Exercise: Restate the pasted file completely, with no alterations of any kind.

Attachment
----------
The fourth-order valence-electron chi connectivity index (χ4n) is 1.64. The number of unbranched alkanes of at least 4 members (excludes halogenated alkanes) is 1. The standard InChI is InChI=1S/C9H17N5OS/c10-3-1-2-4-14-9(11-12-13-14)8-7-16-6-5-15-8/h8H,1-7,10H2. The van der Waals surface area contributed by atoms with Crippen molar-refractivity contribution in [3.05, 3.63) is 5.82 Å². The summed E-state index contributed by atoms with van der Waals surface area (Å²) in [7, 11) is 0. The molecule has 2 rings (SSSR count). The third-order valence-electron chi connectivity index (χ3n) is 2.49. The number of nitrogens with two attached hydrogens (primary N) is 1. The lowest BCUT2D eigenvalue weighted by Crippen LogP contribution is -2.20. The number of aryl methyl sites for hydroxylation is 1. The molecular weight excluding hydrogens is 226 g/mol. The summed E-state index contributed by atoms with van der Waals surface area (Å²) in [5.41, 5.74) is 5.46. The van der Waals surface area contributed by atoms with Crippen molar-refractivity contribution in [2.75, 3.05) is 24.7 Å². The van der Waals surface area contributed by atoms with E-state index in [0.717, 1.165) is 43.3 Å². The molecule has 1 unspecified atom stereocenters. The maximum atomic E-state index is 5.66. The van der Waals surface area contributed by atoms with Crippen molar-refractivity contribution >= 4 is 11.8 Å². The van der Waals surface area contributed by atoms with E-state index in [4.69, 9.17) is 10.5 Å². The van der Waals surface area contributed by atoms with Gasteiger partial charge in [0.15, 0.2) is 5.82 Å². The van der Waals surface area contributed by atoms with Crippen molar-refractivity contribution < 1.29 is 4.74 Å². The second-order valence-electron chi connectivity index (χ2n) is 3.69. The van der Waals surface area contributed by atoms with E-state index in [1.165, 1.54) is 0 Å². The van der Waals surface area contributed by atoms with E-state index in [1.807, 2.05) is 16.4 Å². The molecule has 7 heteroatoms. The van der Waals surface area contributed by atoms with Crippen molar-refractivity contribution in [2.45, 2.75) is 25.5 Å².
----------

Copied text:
The fourth-order valence-electron chi connectivity index (χ4n) is 1.64. The number of unbranched alkanes of at least 4 members (excludes halogenated alkanes) is 1. The standard InChI is InChI=1S/C9H17N5OS/c10-3-1-2-4-14-9(11-12-13-14)8-7-16-6-5-15-8/h8H,1-7,10H2. The van der Waals surface area contributed by atoms with Crippen molar-refractivity contribution in [3.05, 3.63) is 5.82 Å². The summed E-state index contributed by atoms with van der Waals surface area (Å²) in [7, 11) is 0. The molecule has 2 rings (SSSR count). The third-order valence-electron chi connectivity index (χ3n) is 2.49. The number of nitrogens with two attached hydrogens (primary N) is 1. The lowest BCUT2D eigenvalue weighted by Crippen LogP contribution is -2.20. The number of aryl methyl sites for hydroxylation is 1. The molecular weight excluding hydrogens is 226 g/mol. The summed E-state index contributed by atoms with van der Waals surface area (Å²) in [5.41, 5.74) is 5.46. The van der Waals surface area contributed by atoms with Crippen molar-refractivity contribution in [2.75, 3.05) is 24.7 Å². The van der Waals surface area contributed by atoms with E-state index in [0.717, 1.165) is 43.3 Å². The molecule has 1 unspecified atom stereocenters. The maximum atomic E-state index is 5.66. The van der Waals surface area contributed by atoms with Crippen molar-refractivity contribution >= 4 is 11.8 Å². The van der Waals surface area contributed by atoms with E-state index in [4.69, 9.17) is 10.5 Å². The van der Waals surface area contributed by atoms with Gasteiger partial charge in [0.15, 0.2) is 5.82 Å². The van der Waals surface area contributed by atoms with Crippen molar-refractivity contribution < 1.29 is 4.74 Å². The second-order valence-electron chi connectivity index (χ2n) is 3.69. The van der Waals surface area contributed by atoms with E-state index in [1.165, 1.54) is 0 Å². The van der Waals surface area contributed by atoms with E-state index in [1.807, 2.05) is 16.4 Å². The molecule has 7 heteroatoms. The van der Waals surface area contributed by atoms with Crippen molar-refractivity contribution in [2.45, 2.75) is 25.5 Å².